You'd have to be careful to lay out the 8, 10 and 12 squares in some pattern that can't be otherwise distinguished. i.e. if you have a 4x2, 5x2 and 4x3 layout of squares they may recognize it based on the "tallest" layout rather than counting the squares. Maybe put them in a ring, so you have three rings of the same size with the only difference being the number of squares making up the ring and how much space there is between them.

    4. Paul Johnston

      Re: Jumping to conclusions?

      Whilst agreeing these studies are extremely challenging the article says bar density was varied which would suggest that its not as simple as darker. I would have thought that was probably the first condition that was thought about which would need to be controlled for.

  3. Paul Hovnanian Silver badge

    More bars?

    Or perhaps they are attracted to the closer spacing.

    Maybe the title of this study should have been: Zebrafish capable of performing spatial Fourier transforms.

    1. Crypto Monad Silver badge

      Re: More bars?

      I was thinking something similar.

      More bars = more light to dark / dark to light transitions = more stimulus to the "edge detection" parts of the eye or the brain.

    2. werdsmith Silver badge

      Re: More bars?

      Zebra fish capable of using pedestrian road crossings.

      Any aquarium people here recognise these fish as danios?

  4. Anonymous Coward
    Anonymous Coward

    More bars

    My boss also prefers more bars, especially on a Saturday night...

  5. Anonymous Coward
    Anonymous Coward

    I think we may have found our next chancellor.

    meow !

    1. Ken Shabby

      Re: I think we may have found our next chancellor.

      Gladstone, Chief Mouser to HM Treasury, has that covered.

      Gladstone

  6. Primus Secundus Tertius

    Awareness of numbers

    Humans, several animals, and some birds can recognise small numbers at sight: three people or four flowers, for example. The next step is to associate a word such as three or four with those numbers. We are down to humans and fewer animals. The final step is to understand relationships, such as 1 + 4 = 3 + 2. Here we are at humans only, and not all humans at that.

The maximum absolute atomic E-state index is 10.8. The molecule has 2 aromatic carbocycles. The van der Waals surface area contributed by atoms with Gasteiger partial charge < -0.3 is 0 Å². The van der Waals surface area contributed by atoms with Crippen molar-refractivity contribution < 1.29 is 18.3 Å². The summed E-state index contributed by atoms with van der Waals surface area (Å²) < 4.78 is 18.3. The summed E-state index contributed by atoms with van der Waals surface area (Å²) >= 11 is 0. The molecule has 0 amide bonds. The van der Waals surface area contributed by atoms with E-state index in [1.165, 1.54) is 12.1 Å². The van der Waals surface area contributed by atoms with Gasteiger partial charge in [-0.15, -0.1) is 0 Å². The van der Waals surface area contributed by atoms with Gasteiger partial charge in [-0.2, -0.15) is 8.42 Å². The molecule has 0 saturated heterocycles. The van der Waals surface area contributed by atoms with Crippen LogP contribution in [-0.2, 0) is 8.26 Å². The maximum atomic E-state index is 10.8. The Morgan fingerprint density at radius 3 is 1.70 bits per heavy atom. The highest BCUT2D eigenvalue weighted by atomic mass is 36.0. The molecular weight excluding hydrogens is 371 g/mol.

7. Eclectic Man Silver badge

    Tigers vs Zebra (fish)

    I saw a TV documentary years ago about tigers. The team built a hide on stilts, and two men climbed the ladder to get in. They were very close together (no daylight in between them). So when one of them left, the tigers thought the hide was empty and behaved 'normally'.

    1. Doctor Syntax Silver badge

      Re: Tigers vs Zebra (fish)

      It raises the question of how they behaved when they thought the hide wasn't empty.

      1. I am David Jones Silver badge

        Re: Tigers vs Zebra (fish)

        They sat around playing poker

    2. Morrie Wyatt

      Re: Tigers vs Zebra (fish)

      It's probably much simpler than that.

      Tiger: Hmm Which one will I have for lunch?

      (One man wanders off.)

      Tiger: Ok then, Boxed lunch. I'll just have the one that's left.

  8. bertkaye

    test is not adequate

    The test fails to account for whether what is being sensed is simple black area density; for example, if it had sets of black dots covering same area as the black bars did, that would test whether it is not counting but detecting luminous volume density. It is too early to enroll the zebrafish in Calculus 1a.

  9. Sceptic Tank Silver badge

    You have one fish. Make it count.

    Now I know you're not the only starfish in the sea

  10. Jedit Silver badge
    WTF?

    "They only display simple responses to stimuli such as pain, for example."

    Am I the only person asking questions such as "who the fuck is torturing baby fish?"